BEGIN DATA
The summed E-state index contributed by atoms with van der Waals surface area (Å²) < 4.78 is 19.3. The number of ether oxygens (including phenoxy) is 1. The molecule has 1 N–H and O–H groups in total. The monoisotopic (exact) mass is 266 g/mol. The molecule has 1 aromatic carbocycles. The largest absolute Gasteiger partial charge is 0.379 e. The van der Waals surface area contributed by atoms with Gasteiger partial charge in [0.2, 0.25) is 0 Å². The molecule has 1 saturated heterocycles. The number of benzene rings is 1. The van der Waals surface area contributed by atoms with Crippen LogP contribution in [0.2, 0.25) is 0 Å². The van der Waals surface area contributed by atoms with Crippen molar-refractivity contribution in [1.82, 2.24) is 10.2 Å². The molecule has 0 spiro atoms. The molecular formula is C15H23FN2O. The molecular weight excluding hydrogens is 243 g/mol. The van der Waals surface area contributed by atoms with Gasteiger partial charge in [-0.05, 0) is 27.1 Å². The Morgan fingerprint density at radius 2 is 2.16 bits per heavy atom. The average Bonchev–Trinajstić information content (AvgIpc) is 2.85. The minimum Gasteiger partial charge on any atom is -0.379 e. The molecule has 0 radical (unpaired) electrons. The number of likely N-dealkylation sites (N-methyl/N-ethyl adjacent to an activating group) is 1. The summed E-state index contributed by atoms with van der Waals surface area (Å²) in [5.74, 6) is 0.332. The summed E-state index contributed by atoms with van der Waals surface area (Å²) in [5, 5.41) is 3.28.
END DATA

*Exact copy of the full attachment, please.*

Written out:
The summed E-state index contributed by atoms with van der Waals surface area (Å²) < 4.78 is 19.3. The number of ether oxygens (including phenoxy) is 1. The molecule has 1 N–H and O–H groups in total. The monoisotopic (exact) mass is 266 g/mol. The molecule has 1 aromatic carbocycles. The largest absolute Gasteiger partial charge is 0.379 e. The van der Waals surface area contributed by atoms with Gasteiger partial charge in [0.2, 0.25) is 0 Å². The molecule has 1 saturated heterocycles. The number of benzene rings is 1. The van der Waals surface area contributed by atoms with Crippen LogP contribution in [0.2, 0.25) is 0 Å². The van der Waals surface area contributed by atoms with Crippen molar-refractivity contribution in [1.82, 2.24) is 10.2 Å². The molecule has 0 spiro atoms. The molecular formula is C15H23FN2O. The molecular weight excluding hydrogens is 243 g/mol. The van der Waals surface area contributed by atoms with Gasteiger partial charge in [-0.05, 0) is 27.1 Å². The Morgan fingerprint density at radius 2 is 2.16 bits per heavy atom. The average Bonchev–Trinajstić information content (AvgIpc) is 2.85. The minimum Gasteiger partial charge on any atom is -0.379 e. The molecule has 0 radical (unpaired) electrons. The number of likely N-dealkylation sites (N-methyl/N-ethyl adjacent to an activating group) is 1. The summed E-state index contributed by atoms with van der Waals surface area (Å²) in [5.74, 6) is 0.332. The summed E-state index contributed by atoms with van der Waals surface area (Å²) in [5, 5.41) is 3.28.